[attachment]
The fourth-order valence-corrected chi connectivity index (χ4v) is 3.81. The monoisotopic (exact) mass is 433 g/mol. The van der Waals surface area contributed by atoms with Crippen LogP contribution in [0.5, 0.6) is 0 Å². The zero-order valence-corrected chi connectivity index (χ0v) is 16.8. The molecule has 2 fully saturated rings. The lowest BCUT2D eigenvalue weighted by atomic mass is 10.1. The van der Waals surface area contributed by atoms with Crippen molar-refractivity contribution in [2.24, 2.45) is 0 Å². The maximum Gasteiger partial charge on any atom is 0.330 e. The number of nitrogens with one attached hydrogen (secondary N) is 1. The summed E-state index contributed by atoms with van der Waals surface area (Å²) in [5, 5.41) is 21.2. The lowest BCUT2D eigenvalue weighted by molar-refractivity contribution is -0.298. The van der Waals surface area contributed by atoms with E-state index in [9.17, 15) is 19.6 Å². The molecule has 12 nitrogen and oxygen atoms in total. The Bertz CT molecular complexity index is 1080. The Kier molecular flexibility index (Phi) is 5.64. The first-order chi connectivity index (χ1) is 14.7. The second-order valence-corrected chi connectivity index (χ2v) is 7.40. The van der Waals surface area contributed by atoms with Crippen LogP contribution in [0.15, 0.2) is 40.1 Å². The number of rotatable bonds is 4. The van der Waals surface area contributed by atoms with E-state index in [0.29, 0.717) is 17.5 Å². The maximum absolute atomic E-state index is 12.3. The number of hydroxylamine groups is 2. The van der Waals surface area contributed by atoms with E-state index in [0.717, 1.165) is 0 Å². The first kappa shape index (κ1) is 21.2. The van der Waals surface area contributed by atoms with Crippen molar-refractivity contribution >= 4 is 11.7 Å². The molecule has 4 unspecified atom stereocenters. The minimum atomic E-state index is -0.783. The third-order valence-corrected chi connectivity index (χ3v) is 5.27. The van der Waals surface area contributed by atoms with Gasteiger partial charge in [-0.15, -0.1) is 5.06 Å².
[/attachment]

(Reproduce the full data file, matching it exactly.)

The fourth-order valence-corrected chi connectivity index (χ4v) is 3.81. The monoisotopic (exact) mass is 433 g/mol. The van der Waals surface area contributed by atoms with Crippen LogP contribution in [0.5, 0.6) is 0 Å². The zero-order valence-corrected chi connectivity index (χ0v) is 16.8. The molecule has 2 fully saturated rings. The lowest BCUT2D eigenvalue weighted by atomic mass is 10.1. The van der Waals surface area contributed by atoms with Crippen molar-refractivity contribution in [2.24, 2.45) is 0 Å². The maximum Gasteiger partial charge on any atom is 0.330 e. The number of nitrogens with one attached hydrogen (secondary N) is 1. The summed E-state index contributed by atoms with van der Waals surface area (Å²) in [5, 5.41) is 21.2. The lowest BCUT2D eigenvalue weighted by molar-refractivity contribution is -0.298. The van der Waals surface area contributed by atoms with E-state index in [9.17, 15) is 19.6 Å². The molecule has 12 nitrogen and oxygen atoms in total. The Bertz CT molecular complexity index is 1080. The Kier molecular flexibility index (Phi) is 5.64. The first-order chi connectivity index (χ1) is 14.7. The second-order valence-corrected chi connectivity index (χ2v) is 7.40. The van der Waals surface area contributed by atoms with Crippen LogP contribution in [0.15, 0.2) is 40.1 Å². The number of rotatable bonds is 4. The van der Waals surface area contributed by atoms with E-state index in [0.29, 0.717) is 17.5 Å². The maximum absolute atomic E-state index is 12.3. The number of hydroxylamine groups is 2. The van der Waals surface area contributed by atoms with E-state index in [0.717, 1.165) is 0 Å². The first kappa shape index (κ1) is 21.2. The van der Waals surface area contributed by atoms with Crippen molar-refractivity contribution >= 4 is 11.7 Å². The molecule has 4 unspecified atom stereocenters. The minimum atomic E-state index is -0.783. The third-order valence-corrected chi connectivity index (χ3v) is 5.27. The van der Waals surface area contributed by atoms with Gasteiger partial charge in [-0.15, -0.1) is 5.06 Å².